Fennel is a herb that self-seeds all over the garden, so once you have planted it, supplies will be no problem. The plant has an aniseed aroma. This mixture gently, but thoroughly, cleanses the day’s grime away.
You will need:
- 1 tbsp fennel seed
- 250ml/8 fl oz boiling water
- 1 tsp honey
- 2 tbsp buttermilk
- Lightly crush the fennel seeds, pour on the boiling water and allow to infuse for about 30 mins.
- Strain the cooled liquid into a small bowl and add the honey and buttermilk. Transfer to a clean bottle and keep the mixture refrigerated.
The tall graceful heads of fennel seed add height to a cottage herb garden. The seeds are valued for their distinctive aroma.
Surprisingly easy to grow, fennel is a versatile vegetable and its aniseed flavour is unusual and adds a twist to any meal. The fennel bulb can be used raw, thinly sliced and added to salad, braised or roasted. The fronds of the plant, before the seeds develop, also make a very pretty garnish.
I love Spring – the garden bursts into life, baby birds start appearing as do the lovely bouncing lambs – they are just the cutest things!
We are lucky in that there’s plenty of farmland around us here in Devon and now is the time to see the lambs at their best. They are about two months old now and getting very bold. I love catching glimpses of them as I drive along our winding country roads – while being careful not to end up in the hedge!
What makes them jump and spring? Just youthful energy and the joy of life I suppose. A Dartmoor farming friend of ours says that all young animals do it, including the calves he used to have. He reckoned that at around tea time every day, they’d start running in a group, circling the field, and then just start jumping and springing! This would go on for about 20 minutes, then they’d stop and go back to grazing as if nothing had happened.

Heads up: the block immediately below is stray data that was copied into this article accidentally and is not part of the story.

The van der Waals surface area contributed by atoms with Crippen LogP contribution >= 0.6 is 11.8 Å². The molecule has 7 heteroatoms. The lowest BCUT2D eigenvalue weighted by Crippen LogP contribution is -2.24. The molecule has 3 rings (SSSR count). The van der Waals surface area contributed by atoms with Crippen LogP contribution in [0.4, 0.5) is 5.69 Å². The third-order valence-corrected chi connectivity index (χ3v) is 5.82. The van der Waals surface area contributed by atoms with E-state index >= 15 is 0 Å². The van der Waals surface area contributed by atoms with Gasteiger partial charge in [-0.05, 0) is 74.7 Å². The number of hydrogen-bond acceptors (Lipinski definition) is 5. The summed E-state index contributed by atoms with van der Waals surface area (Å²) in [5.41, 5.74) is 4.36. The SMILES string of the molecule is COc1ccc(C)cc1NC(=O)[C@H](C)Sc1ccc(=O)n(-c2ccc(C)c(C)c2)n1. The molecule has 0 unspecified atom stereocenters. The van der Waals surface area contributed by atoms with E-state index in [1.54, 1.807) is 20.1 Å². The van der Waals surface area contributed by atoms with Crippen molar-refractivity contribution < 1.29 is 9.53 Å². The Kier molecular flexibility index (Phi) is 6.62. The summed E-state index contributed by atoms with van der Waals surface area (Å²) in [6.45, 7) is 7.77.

I’ve sat and watched lambs do it too. They often jump onto things, like trees stumps or mounds of earth, and then spring off trying to outdo each other. It always makes me laugh as they look quite surprised, as if they don’t know why they are doing it either!
I tried looking up ‘gambolling lambs’ online and was surprised to find there was no scientific explanation… it seems no-one really knows why they do it.
Me, I just reckon they are having fun!
We all know how difficult it can be finding suitable shop-bought cards for special people and special occasions – with this card design, your problems are solved! Whether it’s a golden wedding celebration, a 21st birthday or a funny card to cheer someone up this photo card design is perfect for every event.
I’ve used an old sepia photo – but you could use a black and white or even a colour one instead. The flowers have all been produced using my pressed flower stamps and then coloured using Promarker pens.
The prettily shaped aperture is created with a diecutting machine and then the photo placed behind the cutout. The leaves and flowers are attached using Pinflair glue gel.
For a golden wedding card – you could use a picture of the bride and groom on their big day 50 years before, for a 21st birthday card – a photo of the subject as a baby or toothy toddler, or just a funny photo from a day out with a happy message to cheer someone up when they are poorly or have got the blues! What could be more personal and thoughtful than that?
We’ve enjoyed some lovely spring days this week down here in Devon and, ever keen to get into the garden, I’ve been spring cleaning my garden pots and planters.
As I sorted through them I thought I’d like to ring the changes a bit but, as we are all watching the pennies these days, I thought rather than buy new, I’d spruce up what I’ve got with some stencilling.